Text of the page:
The IC50 values of the V. amygdalina fractions were VF: 0.5313 mg/ml, VF1: 0.7075 mg/ml, VF2: 3.2869 mg/ml, VF3: 0.2954 mg/mL, VF4: 6.5824 mg/ml and VF5: 1.0245 mg/ml. The VF is the mother extract. The data reveal that VF, VF1 and VF3 fractions possess properties of scavenging free radical. However, the VF3 fraction showed (Table 1 and Fig. 1) higher radical scavenging activity than the other test fractions and it proved that purification of the crude extract enhanced its activity as compared with VF.
TABLE 1: ANTIOXIDANT ACTIVITY OF VERNONIA AMYGDALINA EXTRACTS
|Test sample||IC50 value (mg/ml)|
In vitro DNA Damage Protection Assay: The protective effect of extracts on oxidative DNA strand breakage was evaluated by the DNA Nicking assay. The oxidative modification of DNA has been suggested 28 to contribute to aging and various diseases including cancer and chronic inflammation.
Fig. 2 showed band no. 8, the rat liver DNA in its main native form (+ve control). The band no. 1 is the DNA in nicked form (rat liver DNA plus Fenton’s reagent, the -ve control). The Band nos. 2 to 7 are DNAs plus Fenton’s reagent and extracts, where nicking was caused by hydroxyl radicals. Inhibitory effect of VF extracts on DNA nicking caused by hydroxyl radicals was seen with different fractions of VF crude extract. In presence of Fenton’s reagent, there was a significant increase in the formation of nicked DNA. The native form of DNA decreased and converted into nicked DNA. Addition of extract significantly inhibited the formation of nicked DNA form. The results revealed that the crude methanol extract (No.7) and ethyl acetate fraction (No. 6) at 5 µg level were potent in preventing the oxidative damage than other fractions which had their DNAs fragmented compared to positive control. The results indicated the V. amygdalina leaf to possess significant inhibition against the formation of nicked DNA. The DNA protective activity of the two extracts (Fig. 2) indicated the anticancer potential of Vernonia amygdalina leaf.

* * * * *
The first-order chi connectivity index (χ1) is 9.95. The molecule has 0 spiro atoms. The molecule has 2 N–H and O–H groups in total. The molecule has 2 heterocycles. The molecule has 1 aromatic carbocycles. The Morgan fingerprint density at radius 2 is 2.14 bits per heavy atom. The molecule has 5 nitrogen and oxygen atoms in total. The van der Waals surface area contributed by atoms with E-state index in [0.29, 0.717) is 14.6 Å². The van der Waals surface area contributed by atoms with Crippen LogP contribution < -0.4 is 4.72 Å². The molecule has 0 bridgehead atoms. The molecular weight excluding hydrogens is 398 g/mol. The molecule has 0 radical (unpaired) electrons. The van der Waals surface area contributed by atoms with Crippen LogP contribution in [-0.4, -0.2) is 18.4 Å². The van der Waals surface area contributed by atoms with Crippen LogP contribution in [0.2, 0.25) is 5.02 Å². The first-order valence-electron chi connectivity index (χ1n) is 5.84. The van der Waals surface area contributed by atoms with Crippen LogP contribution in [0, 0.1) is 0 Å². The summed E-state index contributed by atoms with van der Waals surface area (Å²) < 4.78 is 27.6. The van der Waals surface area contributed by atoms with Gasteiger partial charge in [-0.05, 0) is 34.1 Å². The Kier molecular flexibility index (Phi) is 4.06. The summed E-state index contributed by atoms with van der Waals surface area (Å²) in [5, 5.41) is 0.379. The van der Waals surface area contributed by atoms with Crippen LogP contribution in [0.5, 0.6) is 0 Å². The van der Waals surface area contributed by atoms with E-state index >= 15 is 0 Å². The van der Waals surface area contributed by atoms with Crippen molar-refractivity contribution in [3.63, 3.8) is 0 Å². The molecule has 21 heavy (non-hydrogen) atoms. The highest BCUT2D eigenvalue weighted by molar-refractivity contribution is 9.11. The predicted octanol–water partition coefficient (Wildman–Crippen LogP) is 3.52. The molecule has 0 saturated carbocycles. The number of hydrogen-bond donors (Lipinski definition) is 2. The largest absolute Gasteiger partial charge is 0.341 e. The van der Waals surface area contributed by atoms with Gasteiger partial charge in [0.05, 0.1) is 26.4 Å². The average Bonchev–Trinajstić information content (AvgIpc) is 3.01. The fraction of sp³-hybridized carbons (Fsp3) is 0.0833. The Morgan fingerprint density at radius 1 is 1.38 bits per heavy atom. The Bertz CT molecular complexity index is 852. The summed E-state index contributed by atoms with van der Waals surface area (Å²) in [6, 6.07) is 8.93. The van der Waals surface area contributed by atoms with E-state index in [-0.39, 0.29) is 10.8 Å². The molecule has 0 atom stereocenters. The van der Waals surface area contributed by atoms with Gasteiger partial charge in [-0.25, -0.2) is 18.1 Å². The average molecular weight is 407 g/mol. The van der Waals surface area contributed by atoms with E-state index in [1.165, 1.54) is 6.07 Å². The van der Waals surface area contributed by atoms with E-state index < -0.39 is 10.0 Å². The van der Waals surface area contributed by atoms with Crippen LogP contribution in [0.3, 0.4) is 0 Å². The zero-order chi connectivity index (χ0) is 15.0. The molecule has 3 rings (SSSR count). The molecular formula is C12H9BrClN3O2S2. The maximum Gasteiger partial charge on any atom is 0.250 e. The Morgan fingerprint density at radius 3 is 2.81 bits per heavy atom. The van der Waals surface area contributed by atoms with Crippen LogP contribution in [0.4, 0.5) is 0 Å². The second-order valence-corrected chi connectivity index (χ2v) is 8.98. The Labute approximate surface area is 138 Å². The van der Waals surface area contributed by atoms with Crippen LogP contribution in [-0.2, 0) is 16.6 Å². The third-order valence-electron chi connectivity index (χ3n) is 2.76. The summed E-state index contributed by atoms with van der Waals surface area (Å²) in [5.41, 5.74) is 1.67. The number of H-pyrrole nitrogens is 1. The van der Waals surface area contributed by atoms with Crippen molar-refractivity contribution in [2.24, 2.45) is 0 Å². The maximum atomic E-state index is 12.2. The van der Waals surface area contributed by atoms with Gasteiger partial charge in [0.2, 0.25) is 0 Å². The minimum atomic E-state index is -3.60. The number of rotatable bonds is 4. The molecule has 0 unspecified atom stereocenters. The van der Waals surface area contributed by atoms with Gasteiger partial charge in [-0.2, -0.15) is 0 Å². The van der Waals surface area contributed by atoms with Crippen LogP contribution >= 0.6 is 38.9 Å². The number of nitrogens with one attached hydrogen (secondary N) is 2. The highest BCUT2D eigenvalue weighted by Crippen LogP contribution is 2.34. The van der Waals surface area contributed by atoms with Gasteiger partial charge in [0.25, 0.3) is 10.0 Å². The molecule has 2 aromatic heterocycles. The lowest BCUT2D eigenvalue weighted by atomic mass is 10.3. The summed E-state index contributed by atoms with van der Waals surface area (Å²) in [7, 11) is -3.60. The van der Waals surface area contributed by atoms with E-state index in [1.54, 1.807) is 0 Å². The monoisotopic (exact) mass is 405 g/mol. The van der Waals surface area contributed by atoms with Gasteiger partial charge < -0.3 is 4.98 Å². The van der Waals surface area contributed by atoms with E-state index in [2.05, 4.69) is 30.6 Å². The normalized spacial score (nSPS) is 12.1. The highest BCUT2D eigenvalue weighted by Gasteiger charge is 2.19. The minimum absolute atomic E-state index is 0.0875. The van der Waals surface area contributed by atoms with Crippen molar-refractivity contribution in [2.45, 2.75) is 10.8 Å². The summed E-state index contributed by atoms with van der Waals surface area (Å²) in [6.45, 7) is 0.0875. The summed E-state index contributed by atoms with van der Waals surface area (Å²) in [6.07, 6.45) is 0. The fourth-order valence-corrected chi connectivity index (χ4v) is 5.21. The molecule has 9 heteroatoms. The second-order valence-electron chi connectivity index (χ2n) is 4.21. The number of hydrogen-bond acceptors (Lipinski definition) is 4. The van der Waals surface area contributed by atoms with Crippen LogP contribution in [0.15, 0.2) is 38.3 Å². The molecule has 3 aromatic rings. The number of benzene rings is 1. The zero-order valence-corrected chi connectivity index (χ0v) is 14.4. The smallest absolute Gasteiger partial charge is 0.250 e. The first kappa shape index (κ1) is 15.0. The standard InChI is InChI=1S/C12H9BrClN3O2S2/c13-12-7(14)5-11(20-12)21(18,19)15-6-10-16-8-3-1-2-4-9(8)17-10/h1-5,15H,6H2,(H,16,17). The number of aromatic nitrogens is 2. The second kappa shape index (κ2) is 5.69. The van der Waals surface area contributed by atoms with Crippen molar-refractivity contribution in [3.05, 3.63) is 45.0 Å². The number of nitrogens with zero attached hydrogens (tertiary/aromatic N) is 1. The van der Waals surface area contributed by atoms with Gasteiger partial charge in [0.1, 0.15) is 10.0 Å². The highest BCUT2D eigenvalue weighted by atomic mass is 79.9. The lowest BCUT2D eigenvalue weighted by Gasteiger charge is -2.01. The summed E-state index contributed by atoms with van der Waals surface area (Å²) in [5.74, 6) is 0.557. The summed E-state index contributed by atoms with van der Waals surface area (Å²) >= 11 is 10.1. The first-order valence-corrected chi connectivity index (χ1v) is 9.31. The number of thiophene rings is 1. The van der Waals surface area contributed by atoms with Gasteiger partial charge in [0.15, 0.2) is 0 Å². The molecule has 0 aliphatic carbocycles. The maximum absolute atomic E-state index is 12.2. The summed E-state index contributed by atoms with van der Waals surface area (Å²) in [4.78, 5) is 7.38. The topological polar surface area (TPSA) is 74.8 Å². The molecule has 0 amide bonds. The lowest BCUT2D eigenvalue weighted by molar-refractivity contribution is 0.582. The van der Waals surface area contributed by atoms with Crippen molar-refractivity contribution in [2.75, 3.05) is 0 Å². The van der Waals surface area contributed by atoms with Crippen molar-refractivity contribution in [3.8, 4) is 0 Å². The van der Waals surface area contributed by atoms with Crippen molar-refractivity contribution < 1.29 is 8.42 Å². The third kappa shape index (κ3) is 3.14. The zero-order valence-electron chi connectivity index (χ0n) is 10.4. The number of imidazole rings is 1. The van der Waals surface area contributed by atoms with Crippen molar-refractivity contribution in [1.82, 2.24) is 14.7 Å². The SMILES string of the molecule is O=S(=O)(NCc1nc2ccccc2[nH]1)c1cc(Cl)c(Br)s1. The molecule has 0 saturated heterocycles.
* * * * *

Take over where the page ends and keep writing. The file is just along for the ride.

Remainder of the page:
FIG. 1: DPPH RADICAL SCAVENGING ACTIVITY OF VERNONIA AMYGDALINA EXTRACTS
FIG. 2: INHIBITORY EFFECT OF VF EXTRACTS ON PLASMID DNA NICKING CAUSED BY HYDROXYL RADICALS
Mitochondria Membrane Permeability Pore Opening: This study illustrates (Fig. 3) the activities of the test extracts (ethyl acetate extract and column fractions of V. amygdalina leaf) on isolated rat hepatic mitochondria and the rate of inducing apoptosis was determined by the level of increased mitochondria membrane permeability pore opening in relation with the change of absorbance at 540 nm. The results obtained showed that calcium ions induced the opening of MPT pore significantly on rat liver mitochondria. The results further revealed the inhibitory effects of different fractions (VF, VF1, VF2, VF3, VF4 and VF5) at concentration of 50.51 µg/µL. Specifically, the data demonstrated that VF (ethyl acetate extract), VF2 (Hex/EtOAC 70:30) and VF3 (Hex/EtOAC 50:50) reversed calcium-induced opening of MPT pore significantly compared to other test fractions (Fig. 3). This indicates that the medicinal plant V. amygdalina induced MPT pore opening of intact mitochondria suggesting the presence of certain principles in the crude ethyl acetate extract that are capable of altering the integrity of the mitochondrial membrane.
FIG. 3: VF: EXTRACT, VF1-VF5: COLUMN FRACTIONS OF VERNONIA AMYGDALINA PROMOTE THE CA2+ FLUXES-DEPENDENT MITOCHONDRIAL SWELLING AS A CONSEQUENCE OF MPT INDUCTION